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    (Bloomberg) -- Airlines worldwide are diverting flights away from southern Iran, lengthening travel times, after the Federal Aviation Administration issued an edict barring American operators from the region amid escalating tensions with the Persian Gulf country.Deutsche Lufthansa AG, Dutch carrier KLM and Qantas Airways Ltd of Australia are among carriers re-routing long-haul services to avoid the Strait of Hormuz, where the U.S. has blamed Iran for attacks on shipping and an American drone was shot down on Wednesday. United Airlines suspended flights between Newark, New Jersey, and Mumbai that regularly pass over the area.“We closely follow all developments that may be related to the safety of airspace,” KLM, the Dutch arm of Air France-KLM, said. “The incident with the drone is reason not to fly over the Strait of Hormuz for the time being. This is a precautionary measure.”A so-called notice to airmen from the FAA says airline flights above the Tehran flight-information region of the Persian Gulf and Gulf of Oman are prohibited until further notice “due to heightened military activities and increased political tensions.” Those circumstance present an inadvertent risk to planes in the form of “potential miscalculation or mis-identification.”Chicago-based United said in an emailed statement that it had conducted “a thorough safety and security review” of its India service in light of recent events and decided to suspend the route.Lufthansa has been avoiding the Strait of Hormuz and the Gulf of Oman since Thursday and has now expanded that zone in line with the FAA’s advice, which may result in “slightly longer flight times between Europe and India,” spokesman Thomas Jachnow said. Services to Tehran operated by the carrier and its Austrian Airlines unit aren’t affected.British Airways, Singapore Airlines Ltd., Malaysia Airlines Bhd. and Qantas are also diverting inter-continental flights away from the area, according to reports, though not all global carriers are affected, with KLM’s sister company Air France saying relevant services are already routed further south.In the region itself, the United Arab Emirates civil aviation authority ordered carriers on Saturday to avoid risky air space, a day after some airlines took their own measures. Dubai-based Emirates, the world’s biggest long-haul airline, said on Friday it rerouted flights away from areas of possible conflict, while Abu Dhabi-based Etihad Airways said it was evaluating the FAA directive and would consult with the United Arab Emirates civil aviation authority. Discount carrier FlyDubai said it would adjust some flight paths as a precautionary measure.U.S. and Iranian officials have differing accounts of whether the high-altitude U.S. Navy drone was over international or Iranian waters when it was shot down. The downing comes after weeks of rising tensions, including attacks on cargo ships that the U.S. has also blamed on Iran.Though an Iranian military officer was quoted by state-run media as saying the drone was shot down in order to send a “clear message,” President Donald Trump downplayed the incident, saying it “could have been somebody who was loose and stupid.”(Updates with U.A.E. measures in eighth paragraph.)\--With assistance from Sarah Jacob, Wout Vergauwen, Ania Nussbaum and Dana Khraiche.To contact the reporters on this story: Christopher Jasper in London at;Richard Weiss in Frankfurt at;Layan Odeh in Dubai at lodeh3@bloomberg.netTo contact the editor responsible for this story: Anthony Palazzo at apalazzo@bloomberg.netFor more articles like this, please visit us at©2019 Bloomberg L.P.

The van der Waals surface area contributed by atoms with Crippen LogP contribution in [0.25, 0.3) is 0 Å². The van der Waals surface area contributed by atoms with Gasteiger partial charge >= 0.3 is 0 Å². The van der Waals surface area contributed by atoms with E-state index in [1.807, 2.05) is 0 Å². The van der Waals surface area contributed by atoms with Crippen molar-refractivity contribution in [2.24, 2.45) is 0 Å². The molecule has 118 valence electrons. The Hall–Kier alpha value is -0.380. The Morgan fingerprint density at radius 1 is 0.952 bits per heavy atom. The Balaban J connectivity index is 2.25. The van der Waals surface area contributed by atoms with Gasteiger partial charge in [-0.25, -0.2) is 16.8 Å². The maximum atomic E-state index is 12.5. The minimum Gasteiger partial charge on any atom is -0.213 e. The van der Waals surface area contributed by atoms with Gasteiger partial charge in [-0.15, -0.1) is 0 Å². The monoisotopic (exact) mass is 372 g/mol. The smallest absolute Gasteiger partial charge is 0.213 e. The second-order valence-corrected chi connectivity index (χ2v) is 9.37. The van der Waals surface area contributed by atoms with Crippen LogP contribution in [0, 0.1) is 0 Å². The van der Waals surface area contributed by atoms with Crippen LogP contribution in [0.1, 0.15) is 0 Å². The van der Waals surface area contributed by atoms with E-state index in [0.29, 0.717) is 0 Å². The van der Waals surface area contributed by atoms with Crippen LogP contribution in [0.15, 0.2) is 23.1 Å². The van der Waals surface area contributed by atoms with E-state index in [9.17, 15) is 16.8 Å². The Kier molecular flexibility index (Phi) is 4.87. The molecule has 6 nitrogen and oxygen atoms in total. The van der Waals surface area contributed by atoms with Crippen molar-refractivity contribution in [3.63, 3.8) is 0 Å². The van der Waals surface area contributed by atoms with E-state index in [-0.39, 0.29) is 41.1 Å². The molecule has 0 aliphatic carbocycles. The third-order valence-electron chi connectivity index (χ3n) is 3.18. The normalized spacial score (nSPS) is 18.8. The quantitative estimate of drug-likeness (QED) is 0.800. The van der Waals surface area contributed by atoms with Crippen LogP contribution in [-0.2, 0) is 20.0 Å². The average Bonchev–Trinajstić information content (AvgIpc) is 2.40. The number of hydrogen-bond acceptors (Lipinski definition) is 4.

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    American Airlines and Qantas welcome the U.S. Department of Transportation’s tentative approval of the carriers’ joint business to better serve customers flying between the United States and Australia and New Zealand. The opportunity to launch new routes and flights to new destinations, including city pairs not currently served by either carrier. An expanded codeshare relationship and optimized schedules on trans-Pacific services, opening up more connections to more destinations and reduced total travel time.